The true Muslim woman is not swayed by her emotions when it comes to love and hate. She is moderate, objective, fair and realistic in her treatment and opinions of those woman whom she does not like, and allows herself to be governed by her reason, religion, chivalry and good attitude. She does not bear witness except to the truth, and she does not judge except with justice, following the example of the Mothers of the Believers, who were the epitome of fairness, justice and taqwa in their opinions of one another.
`A'ishah (May Allah be pleased with her) was the closest of his wives to the Prophet's heart, and her main rival in this regard was Zaynab bint Jahsh. It was natural for there to be jealousy between them, but this jealousy did not prevent either of them from saying what was true about the other and acknowledging her qualities without undermining them.
In Sahih Muslim, `A'ishah says of Zaynab:
In Sahih Bukhari, in the context of her telling of the slander incident (al-ifk) concerning which Allah (SWT) Himself confirmed her total innocence, `A'ishah referred to Zaynab's testimony concerning her:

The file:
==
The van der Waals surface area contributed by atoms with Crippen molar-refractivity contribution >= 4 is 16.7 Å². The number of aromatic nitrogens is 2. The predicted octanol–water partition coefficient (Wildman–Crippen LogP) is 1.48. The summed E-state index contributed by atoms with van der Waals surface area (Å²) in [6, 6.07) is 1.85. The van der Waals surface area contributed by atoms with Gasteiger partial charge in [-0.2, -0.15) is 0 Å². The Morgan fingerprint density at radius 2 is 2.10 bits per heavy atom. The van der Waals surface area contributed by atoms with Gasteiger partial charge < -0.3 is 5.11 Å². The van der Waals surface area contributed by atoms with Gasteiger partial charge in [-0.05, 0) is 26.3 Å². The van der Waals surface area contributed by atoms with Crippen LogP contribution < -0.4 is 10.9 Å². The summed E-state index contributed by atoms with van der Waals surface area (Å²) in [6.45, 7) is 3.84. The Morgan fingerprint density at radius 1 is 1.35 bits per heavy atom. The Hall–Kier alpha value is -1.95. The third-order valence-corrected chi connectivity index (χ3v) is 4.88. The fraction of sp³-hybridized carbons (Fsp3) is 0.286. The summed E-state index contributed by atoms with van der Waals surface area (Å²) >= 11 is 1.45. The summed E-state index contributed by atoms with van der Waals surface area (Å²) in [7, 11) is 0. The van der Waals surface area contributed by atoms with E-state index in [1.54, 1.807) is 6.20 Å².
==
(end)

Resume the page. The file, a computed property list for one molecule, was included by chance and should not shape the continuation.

Anyone who reads the books of sirah and the biographies of the Sahabah will find many reports of the wives of the Prophets which describe fairness and mutual praise among co-wives.
Among these is Umm Salamah's comment about Zaynab: "Zaynab was very dear to the Prophet (PBUH), and he liked to spend time with her. She was righteous, and frequently stood in prayer at night and fasted during the day. She was skilled (in handicrafts) and used to give everything that she earned in charity to the poor."
When Zaynab died, `A'ishah said: "She has departed praiseworthy and worshipping much, the refuge of the orphans anwidows."56
When Maymunah died, `A'ishah said: "By Allah (SWT), Maymunah has gone. . . But by Allah (SWT) she was one of the most pious of us and one of those who was most faithful in upholding the ties of kinship."57
The wives of the Prophet (PBUH) displayed this attitude of fairness and justice towards co-wives in spite of the jealousy, competition and sensitivity that existed between them. We can only imagine how great and noble their attitude towards other women was. By their behaviour and attitude, they set the highest example for Muslim woman of human co-existence that absorbs all hatred by increasing the power of reason and controls the strength of jealousy - if it is present - by strengthening the feelings of fairness, good treatment and a sense of being above such negative attitudes. Thus the Muslim woman becomes fair towards those women whom she does not like, regardless of the degree of closeness between them, fair when judging them, and wise, rational and tactful in her treatment of them.
She does not rejoice in the misfortunes of others